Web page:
We left off with the Betties locked in a room where the walls are closing in, Ficus strapped to a table with a laser about to bisect him, Gene/Jean handcuffed to Andy and disguised as a scientist dragged into a hall to give a lecture on It, and Quark gaping in horror as he learns he's just handed massive cosmic power to the dreaded Zorgon the Malevolent.
Quark pleads with Zorgon, who relents and saves the Betties from the walls. He instead has them, and Quark, sent down to the planet below - named Poo-Poo - where they're chained to a giant nail and left for a Lizigoth to eat. The reptilian creature approaches, then drops dead with a spear in its back. They've been saved by the Baron of the Forest People, a proud, bearded warrior in white and furs.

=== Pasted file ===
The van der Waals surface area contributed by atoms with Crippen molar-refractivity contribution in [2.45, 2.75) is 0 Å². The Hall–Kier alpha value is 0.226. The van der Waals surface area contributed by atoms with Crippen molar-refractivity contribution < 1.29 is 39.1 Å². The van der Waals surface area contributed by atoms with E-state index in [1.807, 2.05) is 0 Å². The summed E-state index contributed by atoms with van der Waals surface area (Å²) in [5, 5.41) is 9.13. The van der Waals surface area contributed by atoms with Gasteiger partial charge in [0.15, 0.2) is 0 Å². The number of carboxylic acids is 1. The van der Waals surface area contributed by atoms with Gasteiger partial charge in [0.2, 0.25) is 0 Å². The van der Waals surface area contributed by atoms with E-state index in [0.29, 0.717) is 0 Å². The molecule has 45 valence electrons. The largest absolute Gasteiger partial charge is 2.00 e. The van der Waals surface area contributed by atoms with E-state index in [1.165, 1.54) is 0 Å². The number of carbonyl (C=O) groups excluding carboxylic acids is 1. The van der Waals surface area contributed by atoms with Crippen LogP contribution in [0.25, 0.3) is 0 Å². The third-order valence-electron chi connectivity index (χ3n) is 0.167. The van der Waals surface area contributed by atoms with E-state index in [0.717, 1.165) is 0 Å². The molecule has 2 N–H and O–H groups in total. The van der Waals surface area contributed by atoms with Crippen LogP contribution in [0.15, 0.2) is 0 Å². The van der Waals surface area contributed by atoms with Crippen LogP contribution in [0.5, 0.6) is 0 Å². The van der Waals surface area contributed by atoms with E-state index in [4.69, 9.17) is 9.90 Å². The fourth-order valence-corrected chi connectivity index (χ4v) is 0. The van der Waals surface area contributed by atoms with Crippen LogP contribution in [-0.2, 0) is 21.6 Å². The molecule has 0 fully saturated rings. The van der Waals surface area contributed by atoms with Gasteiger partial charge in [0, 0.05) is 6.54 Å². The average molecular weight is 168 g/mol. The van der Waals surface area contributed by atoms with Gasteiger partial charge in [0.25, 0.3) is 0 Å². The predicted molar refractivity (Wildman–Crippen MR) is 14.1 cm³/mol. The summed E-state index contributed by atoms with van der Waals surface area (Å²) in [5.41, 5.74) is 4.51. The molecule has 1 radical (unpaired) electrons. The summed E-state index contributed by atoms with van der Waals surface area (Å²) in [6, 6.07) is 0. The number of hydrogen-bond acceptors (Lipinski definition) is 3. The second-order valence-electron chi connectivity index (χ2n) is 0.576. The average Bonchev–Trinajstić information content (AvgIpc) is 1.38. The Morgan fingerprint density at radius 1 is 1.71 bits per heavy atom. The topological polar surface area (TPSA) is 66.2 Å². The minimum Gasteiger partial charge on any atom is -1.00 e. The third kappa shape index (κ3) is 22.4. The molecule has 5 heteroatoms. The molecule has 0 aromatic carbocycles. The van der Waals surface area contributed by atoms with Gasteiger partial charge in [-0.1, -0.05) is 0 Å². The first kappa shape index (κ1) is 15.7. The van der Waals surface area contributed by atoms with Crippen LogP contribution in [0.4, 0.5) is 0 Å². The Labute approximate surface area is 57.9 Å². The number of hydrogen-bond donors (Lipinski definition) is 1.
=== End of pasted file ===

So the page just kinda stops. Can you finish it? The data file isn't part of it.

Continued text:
Back on the ship, Libido, armed with a laser rifle, bursts into the dungeons and frees Ficus. After talking around his emotional inabilities, she convinces him that marrying her will allow him to complete his mission. He agrees. They run into Zorgon, who's initially furious, but quickly develops a fondness for Ficus's lack of emotion. Zorgon agrees to the marriage, but starts to regret it when Ficus calls him "Dad".
Gene/Jean manages to fake hir way through the lecture, despite the heckling of one scientist and Andy. S/he high tails it when they break for recess, then tries to jump some guards, a plan foiled by hir complaining cuff-mate.